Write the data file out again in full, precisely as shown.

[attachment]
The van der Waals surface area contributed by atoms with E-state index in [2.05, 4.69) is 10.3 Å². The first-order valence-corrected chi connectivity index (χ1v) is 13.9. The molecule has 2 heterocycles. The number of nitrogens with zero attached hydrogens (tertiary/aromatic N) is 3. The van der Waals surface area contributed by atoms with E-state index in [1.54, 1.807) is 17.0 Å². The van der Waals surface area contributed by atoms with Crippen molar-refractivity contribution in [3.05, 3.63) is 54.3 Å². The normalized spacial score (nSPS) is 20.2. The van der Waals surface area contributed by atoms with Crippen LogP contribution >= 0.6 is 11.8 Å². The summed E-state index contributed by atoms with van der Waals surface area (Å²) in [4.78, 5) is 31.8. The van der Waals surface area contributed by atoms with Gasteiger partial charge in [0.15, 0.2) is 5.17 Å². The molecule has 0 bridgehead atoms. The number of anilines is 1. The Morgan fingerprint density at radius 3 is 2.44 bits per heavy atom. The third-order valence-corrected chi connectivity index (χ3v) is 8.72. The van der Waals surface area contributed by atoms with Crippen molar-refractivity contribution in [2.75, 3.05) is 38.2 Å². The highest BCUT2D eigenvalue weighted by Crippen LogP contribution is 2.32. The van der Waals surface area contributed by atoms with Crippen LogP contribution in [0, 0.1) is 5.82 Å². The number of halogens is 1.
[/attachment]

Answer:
The van der Waals surface area contributed by atoms with E-state index in [2.05, 4.69) is 10.3 Å². The first-order valence-corrected chi connectivity index (χ1v) is 13.9. The molecule has 2 heterocycles. The number of nitrogens with zero attached hydrogens (tertiary/aromatic N) is 3. The van der Waals surface area contributed by atoms with E-state index in [1.54, 1.807) is 17.0 Å². The van der Waals surface area contributed by atoms with Crippen molar-refractivity contribution in [3.05, 3.63) is 54.3 Å². The normalized spacial score (nSPS) is 20.2. The van der Waals surface area contributed by atoms with Crippen LogP contribution >= 0.6 is 11.8 Å². The summed E-state index contributed by atoms with van der Waals surface area (Å²) in [4.78, 5) is 31.8. The van der Waals surface area contributed by atoms with Gasteiger partial charge in [0.15, 0.2) is 5.17 Å². The molecule has 0 bridgehead atoms. The number of anilines is 1. The Morgan fingerprint density at radius 3 is 2.44 bits per heavy atom. The third-order valence-corrected chi connectivity index (χ3v) is 8.72. The van der Waals surface area contributed by atoms with Crippen molar-refractivity contribution in [2.75, 3.05) is 38.2 Å². The highest BCUT2D eigenvalue weighted by Crippen LogP contribution is 2.32. The van der Waals surface area contributed by atoms with Crippen LogP contribution in [0, 0.1) is 5.82 Å². The number of halogens is 1.